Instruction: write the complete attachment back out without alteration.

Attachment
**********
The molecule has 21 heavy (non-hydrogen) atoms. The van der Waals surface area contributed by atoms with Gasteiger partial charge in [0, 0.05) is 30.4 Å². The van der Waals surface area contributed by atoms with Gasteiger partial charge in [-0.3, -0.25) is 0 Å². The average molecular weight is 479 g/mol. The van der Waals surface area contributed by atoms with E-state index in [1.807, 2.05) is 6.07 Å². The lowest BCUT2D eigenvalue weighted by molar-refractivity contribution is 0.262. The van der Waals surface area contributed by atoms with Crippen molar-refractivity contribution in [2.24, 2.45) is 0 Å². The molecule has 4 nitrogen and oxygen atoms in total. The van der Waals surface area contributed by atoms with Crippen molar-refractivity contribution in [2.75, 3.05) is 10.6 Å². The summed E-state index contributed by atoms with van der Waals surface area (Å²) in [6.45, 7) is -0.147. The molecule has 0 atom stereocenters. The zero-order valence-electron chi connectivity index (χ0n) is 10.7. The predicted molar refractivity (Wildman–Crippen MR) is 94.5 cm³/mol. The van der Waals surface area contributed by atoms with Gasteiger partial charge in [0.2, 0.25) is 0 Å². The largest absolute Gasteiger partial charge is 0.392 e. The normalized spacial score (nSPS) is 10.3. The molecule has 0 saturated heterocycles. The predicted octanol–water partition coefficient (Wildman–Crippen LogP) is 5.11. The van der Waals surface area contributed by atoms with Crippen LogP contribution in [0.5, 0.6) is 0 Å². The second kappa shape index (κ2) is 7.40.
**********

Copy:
The molecule has 21 heavy (non-hydrogen) atoms. The van der Waals surface area contributed by atoms with Gasteiger partial charge in [0, 0.05) is 30.4 Å². The van der Waals surface area contributed by atoms with Gasteiger partial charge in [-0.3, -0.25) is 0 Å². The average molecular weight is 479 g/mol. The van der Waals surface area contributed by atoms with E-state index in [1.807, 2.05) is 6.07 Å². The lowest BCUT2D eigenvalue weighted by molar-refractivity contribution is 0.262. The van der Waals surface area contributed by atoms with Crippen molar-refractivity contribution in [2.24, 2.45) is 0 Å². The molecule has 4 nitrogen and oxygen atoms in total. The van der Waals surface area contributed by atoms with Crippen molar-refractivity contribution in [2.75, 3.05) is 10.6 Å². The summed E-state index contributed by atoms with van der Waals surface area (Å²) in [6.45, 7) is -0.147. The molecule has 0 atom stereocenters. The zero-order valence-electron chi connectivity index (χ0n) is 10.7. The predicted molar refractivity (Wildman–Crippen MR) is 94.5 cm³/mol. The van der Waals surface area contributed by atoms with Gasteiger partial charge in [0.2, 0.25) is 0 Å². The largest absolute Gasteiger partial charge is 0.392 e. The normalized spacial score (nSPS) is 10.3. The molecule has 0 saturated heterocycles. The predicted octanol–water partition coefficient (Wildman–Crippen LogP) is 5.11. The van der Waals surface area contributed by atoms with Crippen LogP contribution in [0.5, 0.6) is 0 Å². The second kappa shape index (κ2) is 7.40.